If you are concerned that you may have ADHD, the first step is to see a psychologist.

A psychologist can only make a diagnosis after a detailed assessment of the difficulties the person is experiencing and behaviours

There are many behavioural disorders that can cause symptoms of ADHD, especially in young children. It’s important to have a proper assessment.

How is ADHD diagnosed in Australia?

ADHD is diagnosed by meeting the DSM-5 Criteria for ADHD by a health professional who is endorsed to do so.

Numerous assessments must be completed prior to diagnosis to ensure there is sufficient evidence that the criteria is met, and concerns are documented clinically and correctly.

Who can diagnose ADHD in Australia?

ADHD can be diagnosed by Clinical Psychologist’s in Australia.  Confirmation and acknowledgement of this diagnosis is then established with a Pediatrician (child or adolescent) or a Psychiatrist (Adult) who can prescribe medication if required.

What is the process for diagnosing ADHD in Children and Adolescents (teens)?

Step 1

If you suspect your child or teen may have ADHD, book an appointment for a Clinical Assessment (no GP referral required)

Step 2

Attend the Clinical Interview with your child or teen and discuss the social, emotional and behavioural concerns

Step 3

Discuss with the psychologist which tests will be required depending on the information gathered

Step 4

Undertake assessments

Step 5

Attend the feedback sessions for assessment results and delivery of the Clinical report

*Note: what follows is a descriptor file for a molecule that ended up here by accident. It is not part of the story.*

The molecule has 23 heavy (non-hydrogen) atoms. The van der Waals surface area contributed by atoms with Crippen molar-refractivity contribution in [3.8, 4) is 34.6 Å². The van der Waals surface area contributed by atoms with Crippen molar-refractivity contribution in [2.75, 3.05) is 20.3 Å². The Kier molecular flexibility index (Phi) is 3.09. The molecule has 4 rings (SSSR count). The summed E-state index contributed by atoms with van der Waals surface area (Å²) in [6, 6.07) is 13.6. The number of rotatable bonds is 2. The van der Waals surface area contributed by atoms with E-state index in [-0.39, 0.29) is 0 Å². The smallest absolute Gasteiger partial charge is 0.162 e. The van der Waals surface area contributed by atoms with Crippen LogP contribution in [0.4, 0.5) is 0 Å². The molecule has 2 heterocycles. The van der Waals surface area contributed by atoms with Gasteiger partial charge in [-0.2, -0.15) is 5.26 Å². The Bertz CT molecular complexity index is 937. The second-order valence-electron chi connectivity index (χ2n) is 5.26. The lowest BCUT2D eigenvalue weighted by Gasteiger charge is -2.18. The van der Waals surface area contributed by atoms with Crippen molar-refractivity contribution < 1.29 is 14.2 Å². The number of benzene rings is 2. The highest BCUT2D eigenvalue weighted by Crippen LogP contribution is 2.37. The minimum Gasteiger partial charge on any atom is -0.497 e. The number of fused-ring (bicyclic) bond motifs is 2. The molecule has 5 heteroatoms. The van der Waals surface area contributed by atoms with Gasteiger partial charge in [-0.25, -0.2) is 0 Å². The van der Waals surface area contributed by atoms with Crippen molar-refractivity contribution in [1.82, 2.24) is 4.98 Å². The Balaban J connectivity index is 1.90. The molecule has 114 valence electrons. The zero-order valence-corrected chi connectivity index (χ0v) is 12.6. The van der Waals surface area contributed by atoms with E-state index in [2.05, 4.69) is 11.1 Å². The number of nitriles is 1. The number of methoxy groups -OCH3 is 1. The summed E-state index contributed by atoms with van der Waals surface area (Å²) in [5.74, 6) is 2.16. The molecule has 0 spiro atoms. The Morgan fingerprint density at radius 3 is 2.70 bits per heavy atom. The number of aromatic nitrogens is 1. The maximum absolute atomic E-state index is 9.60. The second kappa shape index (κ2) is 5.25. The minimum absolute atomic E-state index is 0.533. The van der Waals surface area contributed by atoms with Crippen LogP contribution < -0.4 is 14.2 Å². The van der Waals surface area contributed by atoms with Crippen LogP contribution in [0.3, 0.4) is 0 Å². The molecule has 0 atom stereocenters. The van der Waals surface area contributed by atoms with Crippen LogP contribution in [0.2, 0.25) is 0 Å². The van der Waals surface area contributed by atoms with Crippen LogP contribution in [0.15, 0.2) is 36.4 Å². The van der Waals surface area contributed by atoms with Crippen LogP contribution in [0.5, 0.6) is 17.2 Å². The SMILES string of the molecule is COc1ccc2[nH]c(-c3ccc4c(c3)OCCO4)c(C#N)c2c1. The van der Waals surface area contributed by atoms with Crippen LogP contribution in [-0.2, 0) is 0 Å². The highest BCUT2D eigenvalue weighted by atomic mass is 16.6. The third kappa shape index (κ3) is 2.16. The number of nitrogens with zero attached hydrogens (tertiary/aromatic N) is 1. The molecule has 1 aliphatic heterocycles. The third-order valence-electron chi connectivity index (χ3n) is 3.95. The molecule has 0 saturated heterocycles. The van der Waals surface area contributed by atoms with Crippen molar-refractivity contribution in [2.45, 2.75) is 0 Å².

Step 6

Book an appointment with a Pediatrician through a GP referral for confirmation of diagnosis and to discuss the way forward for your child or teen


Adult ADHD Assessments

Assessments, reporting and Clinical diagnosis is still required for Adults with ADHD.

Often Adult clients report some of the following;
  • Underachievement in school and job roles, despite being “savvy or street smart”
  • Over planning and organising, to ensure they are not late or forget things
  • Difficulties with social interactions and intimate relationships
  • Difficulties with alcohol and other substances (to manage their symptoms)
  • Overthinking or analysing, difficulty getting to sleep and staying asleep
  • Oversensitive to criticism or feedback
  • Difficulties regulating emotions, explosive outbursts
  • Getting involved in drama, gossip or things that do not involve them
  • Risk taking, financial difficulties, paying bills late and forgetting appointments
  • Difficulties watching movies or reading books
  • Argumentative with a need to win, or feeling of injustice
  • Burnout (emotional and physical)

The steps for diagnosing Adult ADHD are similar to the steps above, however once diagnosis has been established, Adult’s need to book an appointment with a Psychiatrist to discuss the way forward and prescribe medication, if required.

Usually, once Clinical assessments and reports are completed, the process for seeing a Psychiatrist is straight forward (as the initial tests and reports have been completed). This should save money and time for Adults with ADHD.